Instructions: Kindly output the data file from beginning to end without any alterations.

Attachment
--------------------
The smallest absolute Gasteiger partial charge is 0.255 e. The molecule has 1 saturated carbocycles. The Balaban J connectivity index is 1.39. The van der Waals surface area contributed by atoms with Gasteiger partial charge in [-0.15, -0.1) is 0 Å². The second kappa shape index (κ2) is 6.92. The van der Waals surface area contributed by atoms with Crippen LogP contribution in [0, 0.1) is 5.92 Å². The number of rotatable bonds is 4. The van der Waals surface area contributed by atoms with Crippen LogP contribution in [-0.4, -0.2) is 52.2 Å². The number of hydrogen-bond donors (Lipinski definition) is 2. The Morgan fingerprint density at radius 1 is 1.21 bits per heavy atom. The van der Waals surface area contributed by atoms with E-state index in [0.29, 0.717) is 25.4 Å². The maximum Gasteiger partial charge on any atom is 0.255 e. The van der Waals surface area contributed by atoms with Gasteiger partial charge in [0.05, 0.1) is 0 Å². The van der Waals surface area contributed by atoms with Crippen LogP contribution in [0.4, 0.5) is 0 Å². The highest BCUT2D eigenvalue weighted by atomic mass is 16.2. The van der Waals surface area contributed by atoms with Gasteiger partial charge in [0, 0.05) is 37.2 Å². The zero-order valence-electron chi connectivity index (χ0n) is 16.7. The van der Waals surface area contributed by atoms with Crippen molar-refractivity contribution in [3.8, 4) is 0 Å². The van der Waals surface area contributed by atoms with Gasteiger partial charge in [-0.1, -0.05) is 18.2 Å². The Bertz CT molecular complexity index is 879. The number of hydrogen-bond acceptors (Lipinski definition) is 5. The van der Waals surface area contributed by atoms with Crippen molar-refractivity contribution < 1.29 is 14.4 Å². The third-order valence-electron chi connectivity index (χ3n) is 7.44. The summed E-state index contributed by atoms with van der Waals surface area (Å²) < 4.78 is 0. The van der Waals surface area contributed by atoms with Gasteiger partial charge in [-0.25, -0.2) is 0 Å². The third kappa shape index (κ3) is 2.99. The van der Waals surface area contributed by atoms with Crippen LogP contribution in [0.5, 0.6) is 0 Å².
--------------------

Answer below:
The smallest absolute Gasteiger partial charge is 0.255 e. The molecule has 1 saturated carbocycles. The Balaban J connectivity index is 1.39. The van der Waals surface area contributed by atoms with Gasteiger partial charge in [-0.15, -0.1) is 0 Å². The second kappa shape index (κ2) is 6.92. The van der Waals surface area contributed by atoms with Crippen LogP contribution in [0, 0.1) is 5.92 Å². The number of rotatable bonds is 4. The van der Waals surface area contributed by atoms with Crippen LogP contribution in [-0.4, -0.2) is 52.2 Å². The number of hydrogen-bond donors (Lipinski definition) is 2. The Morgan fingerprint density at radius 1 is 1.21 bits per heavy atom. The van der Waals surface area contributed by atoms with E-state index in [0.29, 0.717) is 25.4 Å². The maximum Gasteiger partial charge on any atom is 0.255 e. The van der Waals surface area contributed by atoms with Gasteiger partial charge in [0.05, 0.1) is 0 Å². The van der Waals surface area contributed by atoms with Crippen LogP contribution in [0.4, 0.5) is 0 Å². The highest BCUT2D eigenvalue weighted by atomic mass is 16.2. The van der Waals surface area contributed by atoms with Gasteiger partial charge in [0, 0.05) is 37.2 Å². The zero-order valence-electron chi connectivity index (χ0n) is 16.7. The van der Waals surface area contributed by atoms with Crippen molar-refractivity contribution in [3.8, 4) is 0 Å². The van der Waals surface area contributed by atoms with Gasteiger partial charge in [-0.1, -0.05) is 18.2 Å². The Bertz CT molecular complexity index is 879. The number of hydrogen-bond acceptors (Lipinski definition) is 5. The van der Waals surface area contributed by atoms with Crippen molar-refractivity contribution < 1.29 is 14.4 Å². The third-order valence-electron chi connectivity index (χ3n) is 7.44. The summed E-state index contributed by atoms with van der Waals surface area (Å²) < 4.78 is 0. The van der Waals surface area contributed by atoms with Gasteiger partial charge in [-0.25, -0.2) is 0 Å². The third kappa shape index (κ3) is 2.99. The van der Waals surface area contributed by atoms with Crippen LogP contribution in [0.5, 0.6) is 0 Å².